I am not one for goodbyes. Not someone who starts those long goodbye ceremonies that begin with a visitor’s ‘well, I must be off now…’ and last for a further twenty minutes of eking out the long scraggy tail of the conversation, the searching amongst the things not already said as if looking for a mis-placed permission to actually, physically go.
It isn’t that I don’t think goodbyes are important. I do. And I greatly admire the orchestration of a well-formed goodbye, one which leaves from the top of an unbroken wave, or soars away like the last note of a haunting melody. A proper goodbye has balance, it has content, it is a work of art in itself. It is not some attrition down to the bedrock of boredom, nor the asymptotic capture of absence. Well, not to me anyway. So I guess you could say that I’m something of a goodbye snob.
I was wondering how I could possibly conjure some appropriate goodbye to this place out of the loose ends and the bits of dreams scattered around the croft and the moorland. But I was starting at an acute disadvantage – we did not put the ewes to the tup last December because we knew that we would have to be away just when young lambs would need our care – and although a close friend is going to re-home the ewes as a family, it was by no means obvious where a suitable new home for a further ten or twelve slow-growing Hebridean lambs might be found in the Autumn. So I have no lambs of my own this Spring. As far as the croft is concerned I am already some lingering irrelevance before I even start with ‘well, I must be off now…’
Still and all. I have a kind and wise neighbour up the road who works a flock of fine Blackface, sometimes alone when younger family members are away at work. This is a remote crofting community and the young men and women have always had to be away for paying work – the herring, the navy, the ship-building, the rigs. And so it came about that I was one last time in a bare-lightbulb shed in my waterproof over-trousers and my old jacket with makeshift toggles to close over the broken zip, looking at a ewe in bother. We put her down on her side on the concrete, my kind old neighbour and I, and spoke to her softly in Gaelic and in English, and told her it would be well. I have the soft, small girl’s hands, we agreed, laughing, and so I would see to it.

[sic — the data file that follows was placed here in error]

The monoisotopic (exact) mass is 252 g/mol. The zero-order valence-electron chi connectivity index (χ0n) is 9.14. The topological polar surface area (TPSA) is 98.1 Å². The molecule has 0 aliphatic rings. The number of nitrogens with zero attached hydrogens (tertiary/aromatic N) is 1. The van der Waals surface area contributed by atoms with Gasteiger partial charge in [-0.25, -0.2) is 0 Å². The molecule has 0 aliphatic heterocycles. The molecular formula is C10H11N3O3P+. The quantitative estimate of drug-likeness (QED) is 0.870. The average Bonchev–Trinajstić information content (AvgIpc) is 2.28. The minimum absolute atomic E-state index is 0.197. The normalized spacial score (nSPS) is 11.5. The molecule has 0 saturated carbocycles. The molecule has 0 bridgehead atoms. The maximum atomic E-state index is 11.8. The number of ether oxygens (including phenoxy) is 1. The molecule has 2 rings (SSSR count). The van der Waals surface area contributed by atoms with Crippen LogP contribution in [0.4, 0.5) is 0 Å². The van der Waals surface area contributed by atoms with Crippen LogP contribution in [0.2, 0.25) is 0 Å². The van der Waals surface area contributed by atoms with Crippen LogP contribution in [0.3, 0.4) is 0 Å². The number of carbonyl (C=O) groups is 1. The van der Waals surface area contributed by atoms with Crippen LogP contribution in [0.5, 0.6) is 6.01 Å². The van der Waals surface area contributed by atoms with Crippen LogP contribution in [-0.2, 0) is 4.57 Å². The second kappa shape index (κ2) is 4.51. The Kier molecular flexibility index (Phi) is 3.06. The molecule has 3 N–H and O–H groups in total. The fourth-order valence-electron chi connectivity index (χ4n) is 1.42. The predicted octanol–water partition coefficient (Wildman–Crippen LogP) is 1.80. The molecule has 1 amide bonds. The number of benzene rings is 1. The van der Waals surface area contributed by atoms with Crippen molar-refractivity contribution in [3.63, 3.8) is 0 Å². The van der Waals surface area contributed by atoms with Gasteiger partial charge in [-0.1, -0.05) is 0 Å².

The lamb’s head and one tiny pointed foot were out. But the other leg was back, which puts the shoulder all wrong and bulging just where it needs to be smooth and small. Judging by the wool her head had been out some time and it was starting to swell with the pressure of blood. Had she not had one leg forward she would have been dead already. Somehow the position of that one leg allows just enough circulation and a shallow breathing. But she was very, very tired and her tongue lolled and the eyes were so sleepy and there was barely the spark to dream either of life or of death. I felt past the shoulder for the other leg. Sometimes, if the leg has started forwards and only the foreleg has gone back, you can crook a finger behind the knee and put things right in a moment. But I could feel nothing of the other leg. I pushed my hand further back and the ewe bickered her hard pain but still I could make no sense of it. Maybe then the thing to do is to push the lamb back in aways and get the legs together. But the lamb’s head had been out some time and the whole neck was out with it and it would have been like pushing on a rope.
No time. The lamb stole some little breath and I put my foot on the ewe’s backside and took hold of the head and the tiny foot with a hand on each and pulled. She came past the point and I let the ewe push her out. She lay in a mess on the concrete, the other leg pressed firmly into the length of her body and still in the half-torn sack. She only wanted to sleep but we would not let her. We harried her back into the world with a shake and a swing and breath of our own – gently, very gently cupping a mouth over hers. She filled and gurgled. The ewe stood and looked. We all looked at each other and then we all looked at the lamb.
When the four legs eventually worked out to whom they belonged, and the tongue retreated back to its cave and the head became less heavy with blood, the lamb finally stood. With one perfect little snicker of a baa it waved me on my way. I did not need to conjure up my own goodbye after all. The lamb had said it for me.